I’ll be honest and say that I’ve tried my fair share of MLM companies. Three, to be exact: Arbonne, doTerra, and Zyia Active. These days, it seems that everyone and their dog are a part of one MLM or another. They all claim that they’ve doubled their previous salaried income, and have retired their spouse so that they can also stay home all day and be “super successful” through their “new business adventures”. Skeptical? So was I. But I wanted to be able to “retire” by the age of 30. Although their business models seemed too good to be true, I decided to try my luck at it anyway. Just as a side note – if something seems too good to be true, it usually is.
By definition, a MLM (Multi-Level Marketing business) is a marketing strategy for the sale of products or services. The revenue of the MLM company is derived from a non-salaried work force. These work forces are selling the company’s products and services in exchange for a small commission of the product. MLM’s are also known as pyramid selling, network marketing, and referral marketing.
I’ve spent far more money than I’m willing to admit on trying to make these MLM’s work for me. Firstly, there’s a large fee in order to join. If I’m going to be selling someone else’s product for them, why am I expected to pay? Secondly, as any up-line member will tell you, you have to actually be using the products yourself in order to promote them to others. Although this makes sense logically (why would you sell something that you’re not using yourself?), it’s a very large investment into something that may, or may not work in the long run.
As mentioned above, I have previously “partnered” with three separate MLM companies. I have purchased the products, and used them as I would any regularly store bought product. I can honestly say, that they don’t begin to compare. MLM products tend to be incredibly over price. However, they don’t tend to have the quality to match the steep price tag. Consultants are often told to “talk up” their product as often as they can. Some consultants also use “product bashing” as a technique; they will focus on how bad a similar product is in comparison to theirs. If you have to bash another company’s product to get others to believe how amazing yours is, there is a large problem.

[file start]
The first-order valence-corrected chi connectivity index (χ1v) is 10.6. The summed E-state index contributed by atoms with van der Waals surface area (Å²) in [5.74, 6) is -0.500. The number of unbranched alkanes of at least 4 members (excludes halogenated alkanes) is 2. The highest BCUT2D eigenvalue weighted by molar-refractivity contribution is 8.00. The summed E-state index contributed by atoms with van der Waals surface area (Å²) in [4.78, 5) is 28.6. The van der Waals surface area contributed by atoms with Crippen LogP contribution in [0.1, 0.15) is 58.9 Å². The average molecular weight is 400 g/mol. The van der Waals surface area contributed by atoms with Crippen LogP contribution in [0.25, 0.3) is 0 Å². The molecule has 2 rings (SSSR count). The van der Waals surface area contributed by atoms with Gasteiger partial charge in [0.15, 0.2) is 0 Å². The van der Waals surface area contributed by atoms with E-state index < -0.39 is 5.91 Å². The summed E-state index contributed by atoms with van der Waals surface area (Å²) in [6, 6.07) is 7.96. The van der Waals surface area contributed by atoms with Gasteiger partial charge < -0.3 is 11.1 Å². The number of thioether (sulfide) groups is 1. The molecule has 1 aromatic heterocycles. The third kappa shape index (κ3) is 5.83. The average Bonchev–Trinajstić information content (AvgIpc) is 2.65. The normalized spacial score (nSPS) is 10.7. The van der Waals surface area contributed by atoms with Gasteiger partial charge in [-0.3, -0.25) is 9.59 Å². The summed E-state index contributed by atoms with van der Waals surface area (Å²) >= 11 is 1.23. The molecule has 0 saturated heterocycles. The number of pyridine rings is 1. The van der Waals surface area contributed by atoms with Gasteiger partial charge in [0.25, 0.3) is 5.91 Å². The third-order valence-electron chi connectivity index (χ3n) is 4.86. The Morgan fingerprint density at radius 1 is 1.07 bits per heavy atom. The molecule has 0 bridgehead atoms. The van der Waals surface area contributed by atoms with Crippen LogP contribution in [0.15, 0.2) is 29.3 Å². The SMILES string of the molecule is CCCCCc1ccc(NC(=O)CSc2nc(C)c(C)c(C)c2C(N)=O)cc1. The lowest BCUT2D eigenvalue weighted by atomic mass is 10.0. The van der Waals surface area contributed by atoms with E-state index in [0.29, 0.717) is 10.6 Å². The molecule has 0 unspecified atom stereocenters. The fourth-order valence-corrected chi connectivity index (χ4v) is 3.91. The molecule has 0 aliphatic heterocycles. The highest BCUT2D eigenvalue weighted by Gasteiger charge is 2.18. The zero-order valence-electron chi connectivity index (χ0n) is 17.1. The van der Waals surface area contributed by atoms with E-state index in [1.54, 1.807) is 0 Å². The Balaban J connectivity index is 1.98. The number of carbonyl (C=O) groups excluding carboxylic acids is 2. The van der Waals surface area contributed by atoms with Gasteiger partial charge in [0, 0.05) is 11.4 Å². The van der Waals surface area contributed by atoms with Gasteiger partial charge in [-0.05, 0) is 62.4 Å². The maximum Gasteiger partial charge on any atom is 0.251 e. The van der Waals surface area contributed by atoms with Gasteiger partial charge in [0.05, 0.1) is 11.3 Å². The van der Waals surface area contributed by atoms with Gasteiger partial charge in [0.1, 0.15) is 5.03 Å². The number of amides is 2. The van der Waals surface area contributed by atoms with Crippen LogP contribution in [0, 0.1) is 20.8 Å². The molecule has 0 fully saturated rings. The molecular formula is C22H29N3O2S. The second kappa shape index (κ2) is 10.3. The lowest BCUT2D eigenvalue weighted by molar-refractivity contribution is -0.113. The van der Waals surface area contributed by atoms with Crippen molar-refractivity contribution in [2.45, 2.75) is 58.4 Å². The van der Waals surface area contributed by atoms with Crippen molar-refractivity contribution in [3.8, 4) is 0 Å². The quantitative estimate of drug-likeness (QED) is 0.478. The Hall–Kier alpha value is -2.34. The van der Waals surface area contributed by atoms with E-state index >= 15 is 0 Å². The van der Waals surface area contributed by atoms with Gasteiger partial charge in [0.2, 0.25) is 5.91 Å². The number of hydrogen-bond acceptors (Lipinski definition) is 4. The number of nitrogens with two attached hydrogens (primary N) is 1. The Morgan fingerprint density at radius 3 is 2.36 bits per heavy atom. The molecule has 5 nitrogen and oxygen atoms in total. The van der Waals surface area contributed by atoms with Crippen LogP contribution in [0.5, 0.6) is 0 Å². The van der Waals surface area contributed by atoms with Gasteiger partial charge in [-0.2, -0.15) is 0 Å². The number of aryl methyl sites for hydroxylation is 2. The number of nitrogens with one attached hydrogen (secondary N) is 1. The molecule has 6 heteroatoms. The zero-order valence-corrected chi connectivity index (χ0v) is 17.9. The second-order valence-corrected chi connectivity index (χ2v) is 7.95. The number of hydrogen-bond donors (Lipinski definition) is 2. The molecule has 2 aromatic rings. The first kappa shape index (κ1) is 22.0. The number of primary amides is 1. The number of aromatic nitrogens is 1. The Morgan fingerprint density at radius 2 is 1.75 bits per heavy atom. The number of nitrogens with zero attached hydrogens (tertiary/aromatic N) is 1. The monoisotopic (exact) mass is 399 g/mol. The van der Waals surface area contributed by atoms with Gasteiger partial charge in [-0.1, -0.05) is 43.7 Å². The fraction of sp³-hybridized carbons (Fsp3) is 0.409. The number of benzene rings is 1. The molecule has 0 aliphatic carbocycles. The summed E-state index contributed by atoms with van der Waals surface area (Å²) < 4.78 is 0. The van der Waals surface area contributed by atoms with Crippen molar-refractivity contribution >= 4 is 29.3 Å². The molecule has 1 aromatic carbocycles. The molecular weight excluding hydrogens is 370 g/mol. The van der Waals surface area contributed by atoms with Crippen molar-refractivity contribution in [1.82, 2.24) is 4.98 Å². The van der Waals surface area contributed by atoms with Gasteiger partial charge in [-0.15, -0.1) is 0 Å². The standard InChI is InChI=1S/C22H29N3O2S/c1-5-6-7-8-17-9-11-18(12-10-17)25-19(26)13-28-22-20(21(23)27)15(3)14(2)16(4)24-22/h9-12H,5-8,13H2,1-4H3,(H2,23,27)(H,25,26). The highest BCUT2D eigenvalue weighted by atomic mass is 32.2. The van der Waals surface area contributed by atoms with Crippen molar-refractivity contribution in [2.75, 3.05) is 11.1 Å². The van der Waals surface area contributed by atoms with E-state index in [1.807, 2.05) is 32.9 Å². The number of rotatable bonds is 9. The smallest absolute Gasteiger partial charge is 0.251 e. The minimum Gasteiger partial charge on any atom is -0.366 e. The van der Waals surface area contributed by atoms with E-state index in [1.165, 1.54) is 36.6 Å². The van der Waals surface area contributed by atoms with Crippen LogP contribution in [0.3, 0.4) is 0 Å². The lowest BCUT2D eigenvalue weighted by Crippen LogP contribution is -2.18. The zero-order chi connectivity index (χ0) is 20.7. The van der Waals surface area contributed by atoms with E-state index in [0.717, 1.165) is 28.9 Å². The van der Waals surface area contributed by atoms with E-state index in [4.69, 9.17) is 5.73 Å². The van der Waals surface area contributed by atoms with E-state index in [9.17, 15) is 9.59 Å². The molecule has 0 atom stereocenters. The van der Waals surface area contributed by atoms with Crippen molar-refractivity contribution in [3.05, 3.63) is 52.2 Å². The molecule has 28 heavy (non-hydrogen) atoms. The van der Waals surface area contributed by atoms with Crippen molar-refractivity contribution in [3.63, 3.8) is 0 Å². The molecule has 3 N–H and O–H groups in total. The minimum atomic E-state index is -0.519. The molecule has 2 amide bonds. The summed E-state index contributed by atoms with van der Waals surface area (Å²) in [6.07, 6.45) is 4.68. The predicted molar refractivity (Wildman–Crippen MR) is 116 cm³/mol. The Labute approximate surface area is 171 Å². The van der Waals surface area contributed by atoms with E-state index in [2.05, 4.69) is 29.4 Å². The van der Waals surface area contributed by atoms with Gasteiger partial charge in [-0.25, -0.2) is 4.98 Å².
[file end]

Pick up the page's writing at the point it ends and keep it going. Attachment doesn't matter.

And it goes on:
Too Many Consultants
With so many people deciding to hop on the band wagon of MLM sales, it must be hard for the consultant’s to find customers. Looking at it from a customers point of view, it can put them in an awkward situation of not knowing who to choose if they decide to purchase a product. If three of their friends, their aunt, and mother in law are all selling the same product, who will they say yes to? The market is so saturated with people selling the same things, there is a very small client base for them to choose from.
No, I Don’t Want to Host a Party
A common selling tactic with MLM companies are the use of parties. With a MLM party, the consultant is required to find a friend to host a party. They would invite their friends to promote the product. Parties can be hosted either in person, or online. The MLM consultant usually brings the products to demonstrate, lets the guests try out the products, and then has an incredibly dragged out lecture on why the party guests should “join their team!”. People that attend these parties often feel pressured into purchasing a product in order to support their friend who had hosted. More often or not, the guests don’t want the product, and simply just went to support their friend.
They’re Too Pushy
What happened to “no means no”? Many MLM consultants have forgotten this concept. You can say no in ten different ways and in seven different languages, and some consultants still push you to purchase or join. What they don’t tell you is that unless you join their team, or buy a product, they don’t get paid. Most MLM companies have quotas that their consultants are required to make each month if they want to earn their pay. Have you noticed that consultants tend to be most pushy at the end of the month? For many people, ignoring the consultant’s requests or even blocking their contact address has become necessary.
Consultant’s in the MLM industry will tell you that “Multi Level Marketing is the next biggest thing”, “I do all my work from my iPhone” or that “it’s the best way to diversify your income”. Many will point out how they’ve been able to transition into working from home and retiring their spouses. And for a very select few, this may actually be the case. There are some consultants who are able to make a living selling the MLM products. However, this is not the norm. You should not be expecting to quit your full time job in the first few months of your new “business”. Nor should you be expecting to become rich from selling the products.
If selling an MLM product feels right for you – go for it. Just be aware of how much money you may lose. Also, don’t try to sell to me; MLM? It’s a no from me.